For Thanksgiving 1945 my mother's family was certainly thankful that her cousin had emerged from a Japanese prisoner of war camp, emaciated, but alive after nine months listed as missing.

In 1985 I was thankful for having a dining room table again. I still have it.

And this year there is much to be grateful for, love, family, health, prosperity, and the privilege to give some of it back.

Friday, November 6, 2009

A Bold History

I received the first review of my Historic Photos of Puget Sound. The Queen Anne - Magnolia News covers our neighborhood here in Seattle.

The book launch at Queen Anne Books in Seattle went well. The book store staff (thank you Tegen) was very gracious and had a beautiful display of the books at a signing table. They even had to pull me away from a beer next door to come back and sign another book, a story that will undoubtedly feature in my unofficial biography.

Update: Rachel Hart of Seattle magazine has chosen the book as her Holiday Gift Pick.

As of December 15, most retailers are out of the book. has stopped discounting it. Turner will publish more in January.

Tuesday, September 22, 2009

Historic Photos of Puget Sound

Turner Publishing Company has listed my Historic Photos of Puget Sound in their shopping cart and you can order it now by clicking on the link.

My own copies are in and they are beautiful. The publisher is arranging local media interviews and a launch party. Stay tooned.

Friday, September 18, 2009


I just concluded almost three weeks of trial to terminate the parental rights of a father whose three children were removed from the home (a cheap motel room) three-and-a-half years ago. Well, two were removed. The third was born during the dependency and she is now two-and-a-half. This has been an amazingly complex case that has surprised everyone with its twists and turns ("Oh, THAT case") and has churned through seven or eight social workers, fifteen or more different public defenders and retained counsel, several dozen hearings, and two trials. At one time there were six children, nine assigned lawyers, two social workers, two mothers, four fathers, one Indian tribe... and one volunteer CASA, me. Imagine the public payroll for just one court appearance.

The number of parties dwindled as one child and his tribe were dismissed out of the case, one mother and two fathers had their parental rights terminated (the parents didn't show up in court), and another child found her biological father. That left two boys and one little girl with one father.

The dependency system is set up to return kids home if the parents work to alleviate the conditions that led to state intervention in the first place. In this case two of the children were abused and they all had been exposed to domestic violence. When the kids came into care they were all revealed to have special needs, particularly developmental delays. The State will pay for things like parenting classes, psychological evaluations, domestic violence intervention, therapeutic child care, special ed classes, drug and alcohol evaluations and rehab, and whatever it takes to return the kids home not take them away. But the parents have to cooperate. In my very first case the mother was a junkie, but she got sober and won her son back. In another it took the mom five years to get her psychological stuff together enough to be a parent again. Unfortunately some people just never get it because they relapse or their mental health issues prove overwhelming. I seem to always get the mental health issues. Bipolar disorder, anti-social personality disorder, even personality disorder not otherwise specified, just ask me.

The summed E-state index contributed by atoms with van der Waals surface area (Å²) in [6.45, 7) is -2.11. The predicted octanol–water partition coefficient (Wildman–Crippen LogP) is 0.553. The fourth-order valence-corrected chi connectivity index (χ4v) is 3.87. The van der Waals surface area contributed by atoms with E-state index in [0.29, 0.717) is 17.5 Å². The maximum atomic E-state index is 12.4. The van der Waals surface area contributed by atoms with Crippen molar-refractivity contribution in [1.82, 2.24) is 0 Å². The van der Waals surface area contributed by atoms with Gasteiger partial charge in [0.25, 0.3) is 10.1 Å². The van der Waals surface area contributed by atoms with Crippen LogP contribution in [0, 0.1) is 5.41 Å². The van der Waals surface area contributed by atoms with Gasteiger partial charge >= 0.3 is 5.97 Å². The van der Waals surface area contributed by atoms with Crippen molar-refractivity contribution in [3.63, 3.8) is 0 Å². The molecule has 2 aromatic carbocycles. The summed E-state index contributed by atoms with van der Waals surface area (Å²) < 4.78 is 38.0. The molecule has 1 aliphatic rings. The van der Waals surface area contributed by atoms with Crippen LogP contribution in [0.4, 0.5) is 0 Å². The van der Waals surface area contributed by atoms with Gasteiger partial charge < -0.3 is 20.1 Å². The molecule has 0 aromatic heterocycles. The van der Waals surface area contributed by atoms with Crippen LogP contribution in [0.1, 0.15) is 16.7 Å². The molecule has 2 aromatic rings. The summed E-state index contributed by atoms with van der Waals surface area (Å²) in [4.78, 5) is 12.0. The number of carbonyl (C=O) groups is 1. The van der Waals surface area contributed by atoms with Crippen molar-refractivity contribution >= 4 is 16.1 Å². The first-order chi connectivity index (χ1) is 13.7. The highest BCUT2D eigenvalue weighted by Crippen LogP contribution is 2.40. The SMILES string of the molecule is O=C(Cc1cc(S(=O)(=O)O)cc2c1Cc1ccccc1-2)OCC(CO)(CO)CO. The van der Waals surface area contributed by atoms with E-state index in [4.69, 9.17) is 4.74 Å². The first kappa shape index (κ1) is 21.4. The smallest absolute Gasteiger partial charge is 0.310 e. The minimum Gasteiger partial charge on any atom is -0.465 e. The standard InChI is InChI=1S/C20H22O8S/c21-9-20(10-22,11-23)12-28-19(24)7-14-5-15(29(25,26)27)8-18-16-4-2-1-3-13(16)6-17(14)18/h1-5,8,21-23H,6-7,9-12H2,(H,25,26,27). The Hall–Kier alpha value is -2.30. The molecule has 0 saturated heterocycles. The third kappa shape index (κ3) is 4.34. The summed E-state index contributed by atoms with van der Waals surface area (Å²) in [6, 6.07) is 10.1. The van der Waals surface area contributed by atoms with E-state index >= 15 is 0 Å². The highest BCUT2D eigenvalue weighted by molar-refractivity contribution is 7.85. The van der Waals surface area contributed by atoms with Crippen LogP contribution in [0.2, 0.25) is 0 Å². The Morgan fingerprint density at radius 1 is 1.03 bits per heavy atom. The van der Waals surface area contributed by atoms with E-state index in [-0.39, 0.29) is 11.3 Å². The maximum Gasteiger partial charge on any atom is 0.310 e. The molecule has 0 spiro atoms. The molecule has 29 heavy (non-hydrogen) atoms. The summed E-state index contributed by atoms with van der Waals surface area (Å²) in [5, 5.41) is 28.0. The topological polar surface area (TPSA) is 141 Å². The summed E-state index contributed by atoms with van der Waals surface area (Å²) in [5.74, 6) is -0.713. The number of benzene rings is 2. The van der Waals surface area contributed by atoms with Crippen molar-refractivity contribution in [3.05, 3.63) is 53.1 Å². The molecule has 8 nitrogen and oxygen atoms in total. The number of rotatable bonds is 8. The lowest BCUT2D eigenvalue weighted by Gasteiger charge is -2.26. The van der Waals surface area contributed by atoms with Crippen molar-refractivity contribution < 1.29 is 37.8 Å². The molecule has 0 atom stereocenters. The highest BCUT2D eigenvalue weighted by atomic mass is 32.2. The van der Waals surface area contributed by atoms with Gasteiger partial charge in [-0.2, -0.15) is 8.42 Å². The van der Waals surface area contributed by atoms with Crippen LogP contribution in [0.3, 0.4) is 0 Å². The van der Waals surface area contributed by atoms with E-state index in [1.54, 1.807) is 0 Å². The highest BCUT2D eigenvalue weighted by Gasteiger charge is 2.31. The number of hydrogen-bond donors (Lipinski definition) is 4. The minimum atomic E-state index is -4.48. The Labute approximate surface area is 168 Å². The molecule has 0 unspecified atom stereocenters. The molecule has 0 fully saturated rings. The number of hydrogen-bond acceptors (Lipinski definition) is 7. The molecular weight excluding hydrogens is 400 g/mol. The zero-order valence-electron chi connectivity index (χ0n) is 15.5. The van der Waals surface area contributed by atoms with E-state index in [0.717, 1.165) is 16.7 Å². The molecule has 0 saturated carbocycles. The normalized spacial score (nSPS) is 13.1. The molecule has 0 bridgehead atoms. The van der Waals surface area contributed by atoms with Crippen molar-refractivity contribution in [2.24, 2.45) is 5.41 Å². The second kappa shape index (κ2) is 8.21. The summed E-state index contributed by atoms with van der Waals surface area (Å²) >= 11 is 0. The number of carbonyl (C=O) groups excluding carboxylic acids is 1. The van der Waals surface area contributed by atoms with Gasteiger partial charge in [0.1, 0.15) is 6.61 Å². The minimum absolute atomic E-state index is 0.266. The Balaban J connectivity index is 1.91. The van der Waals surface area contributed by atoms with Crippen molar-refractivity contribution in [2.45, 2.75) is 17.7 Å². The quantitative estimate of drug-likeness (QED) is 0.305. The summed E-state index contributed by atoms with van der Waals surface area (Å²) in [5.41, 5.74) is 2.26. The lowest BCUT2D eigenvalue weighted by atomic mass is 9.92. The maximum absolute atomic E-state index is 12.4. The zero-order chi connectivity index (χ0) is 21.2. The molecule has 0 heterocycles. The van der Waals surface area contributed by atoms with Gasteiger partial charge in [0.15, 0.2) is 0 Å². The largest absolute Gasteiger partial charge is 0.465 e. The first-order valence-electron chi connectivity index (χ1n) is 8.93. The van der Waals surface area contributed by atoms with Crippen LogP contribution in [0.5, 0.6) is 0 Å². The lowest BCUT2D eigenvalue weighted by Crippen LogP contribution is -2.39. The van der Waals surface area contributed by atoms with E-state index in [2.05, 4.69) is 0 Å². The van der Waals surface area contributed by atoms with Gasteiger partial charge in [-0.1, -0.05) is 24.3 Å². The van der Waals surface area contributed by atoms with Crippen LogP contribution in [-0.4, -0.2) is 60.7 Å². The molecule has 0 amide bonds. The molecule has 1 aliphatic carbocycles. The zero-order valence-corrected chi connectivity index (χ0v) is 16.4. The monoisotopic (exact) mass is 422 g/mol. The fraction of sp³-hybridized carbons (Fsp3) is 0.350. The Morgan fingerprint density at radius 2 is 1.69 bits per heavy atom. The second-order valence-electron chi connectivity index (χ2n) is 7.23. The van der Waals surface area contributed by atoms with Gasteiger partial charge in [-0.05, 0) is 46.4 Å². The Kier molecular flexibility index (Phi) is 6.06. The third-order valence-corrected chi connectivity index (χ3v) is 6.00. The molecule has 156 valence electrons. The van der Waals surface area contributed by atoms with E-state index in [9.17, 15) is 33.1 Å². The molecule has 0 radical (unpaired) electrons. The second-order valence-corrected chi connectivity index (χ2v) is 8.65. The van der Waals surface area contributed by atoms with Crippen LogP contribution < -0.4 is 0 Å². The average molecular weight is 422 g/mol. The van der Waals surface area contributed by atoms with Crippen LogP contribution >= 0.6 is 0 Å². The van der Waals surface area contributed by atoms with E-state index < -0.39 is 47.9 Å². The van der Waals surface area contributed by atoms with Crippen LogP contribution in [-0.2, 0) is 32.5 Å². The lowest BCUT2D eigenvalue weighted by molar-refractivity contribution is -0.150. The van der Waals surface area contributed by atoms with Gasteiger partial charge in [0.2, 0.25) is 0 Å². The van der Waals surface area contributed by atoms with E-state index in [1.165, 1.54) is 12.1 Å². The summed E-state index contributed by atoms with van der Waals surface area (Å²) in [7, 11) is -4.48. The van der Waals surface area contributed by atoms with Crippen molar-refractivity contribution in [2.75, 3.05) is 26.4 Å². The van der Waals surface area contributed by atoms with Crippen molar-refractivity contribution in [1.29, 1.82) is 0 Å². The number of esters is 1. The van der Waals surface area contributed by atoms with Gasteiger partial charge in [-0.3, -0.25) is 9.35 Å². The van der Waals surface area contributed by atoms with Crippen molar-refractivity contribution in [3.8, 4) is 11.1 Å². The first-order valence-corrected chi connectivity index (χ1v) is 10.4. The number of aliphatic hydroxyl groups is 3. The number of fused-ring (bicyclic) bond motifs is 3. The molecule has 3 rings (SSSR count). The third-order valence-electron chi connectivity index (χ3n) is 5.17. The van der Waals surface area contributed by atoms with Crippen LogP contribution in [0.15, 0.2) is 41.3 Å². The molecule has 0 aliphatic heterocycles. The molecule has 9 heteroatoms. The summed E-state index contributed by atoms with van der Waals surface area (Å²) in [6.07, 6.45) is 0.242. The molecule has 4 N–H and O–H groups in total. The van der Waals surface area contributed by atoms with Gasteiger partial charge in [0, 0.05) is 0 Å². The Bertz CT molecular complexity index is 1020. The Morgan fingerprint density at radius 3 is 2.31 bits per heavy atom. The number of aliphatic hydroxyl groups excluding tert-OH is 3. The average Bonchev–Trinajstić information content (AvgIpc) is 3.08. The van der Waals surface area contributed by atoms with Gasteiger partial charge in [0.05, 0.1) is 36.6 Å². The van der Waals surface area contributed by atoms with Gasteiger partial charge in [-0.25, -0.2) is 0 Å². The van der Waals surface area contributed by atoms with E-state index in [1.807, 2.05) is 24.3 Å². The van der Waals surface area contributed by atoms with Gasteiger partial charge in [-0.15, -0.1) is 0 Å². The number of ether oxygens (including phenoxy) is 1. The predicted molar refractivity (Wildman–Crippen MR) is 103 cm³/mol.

So, for three and a half years the social workers in this case tried to steer the parents (those who showed up) to services. But the parents blew them off. Failure to complete the services within a certain period of time, usually eighteen months, is grounds for the worker to petition the court to have parental rights terminated. Kids cannot languish in foster care, even relative care, indefinitely. For a child in care, time is the enemy.

Part of the case involved the paternity of the little girl born ten months into the process. The mother named a mystery man as the father and denied that her partner and the the father of two of her children was the father. He denied it too. Until the little girl was almost two-and-a-half. Then he raised his hand and said I'm the guy and I want her back. The state said prove it, but we're not paying. He paid $510 and proved he was the dad. The state still wanted to terminate his parental rights as well as those of mystery man. I agreed.